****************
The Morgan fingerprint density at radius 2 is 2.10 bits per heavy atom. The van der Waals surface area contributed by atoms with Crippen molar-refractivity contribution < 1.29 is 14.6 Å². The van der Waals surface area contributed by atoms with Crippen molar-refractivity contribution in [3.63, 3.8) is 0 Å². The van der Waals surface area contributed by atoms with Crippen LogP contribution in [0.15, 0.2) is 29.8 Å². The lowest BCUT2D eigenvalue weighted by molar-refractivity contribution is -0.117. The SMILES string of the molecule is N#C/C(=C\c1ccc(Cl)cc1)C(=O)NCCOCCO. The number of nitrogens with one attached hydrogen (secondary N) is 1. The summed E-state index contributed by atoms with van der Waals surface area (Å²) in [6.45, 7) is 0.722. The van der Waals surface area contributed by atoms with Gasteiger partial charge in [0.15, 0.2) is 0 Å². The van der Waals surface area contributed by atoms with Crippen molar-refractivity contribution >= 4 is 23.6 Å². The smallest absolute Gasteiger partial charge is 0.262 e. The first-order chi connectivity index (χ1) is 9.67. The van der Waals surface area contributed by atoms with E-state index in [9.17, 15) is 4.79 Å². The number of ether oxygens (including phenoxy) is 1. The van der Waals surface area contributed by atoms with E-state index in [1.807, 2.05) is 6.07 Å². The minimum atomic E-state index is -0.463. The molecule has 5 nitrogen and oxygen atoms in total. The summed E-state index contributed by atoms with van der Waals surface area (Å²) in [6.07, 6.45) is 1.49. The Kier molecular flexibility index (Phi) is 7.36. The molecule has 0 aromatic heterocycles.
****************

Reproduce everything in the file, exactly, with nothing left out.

The Morgan fingerprint density at radius 2 is 2.10 bits per heavy atom. The van der Waals surface area contributed by atoms with Crippen molar-refractivity contribution < 1.29 is 14.6 Å². The van der Waals surface area contributed by atoms with Crippen molar-refractivity contribution in [3.63, 3.8) is 0 Å². The van der Waals surface area contributed by atoms with Crippen LogP contribution in [0.15, 0.2) is 29.8 Å². The lowest BCUT2D eigenvalue weighted by molar-refractivity contribution is -0.117. The SMILES string of the molecule is N#C/C(=C\c1ccc(Cl)cc1)C(=O)NCCOCCO. The number of nitrogens with one attached hydrogen (secondary N) is 1. The summed E-state index contributed by atoms with van der Waals surface area (Å²) in [6.45, 7) is 0.722. The van der Waals surface area contributed by atoms with Gasteiger partial charge in [0.15, 0.2) is 0 Å². The van der Waals surface area contributed by atoms with Crippen molar-refractivity contribution >= 4 is 23.6 Å². The smallest absolute Gasteiger partial charge is 0.262 e. The first-order chi connectivity index (χ1) is 9.67. The van der Waals surface area contributed by atoms with E-state index in [9.17, 15) is 4.79 Å². The number of ether oxygens (including phenoxy) is 1. The van der Waals surface area contributed by atoms with E-state index in [1.807, 2.05) is 6.07 Å². The minimum atomic E-state index is -0.463. The molecule has 5 nitrogen and oxygen atoms in total. The summed E-state index contributed by atoms with van der Waals surface area (Å²) in [6.07, 6.45) is 1.49. The Kier molecular flexibility index (Phi) is 7.36. The molecule has 0 aromatic heterocycles.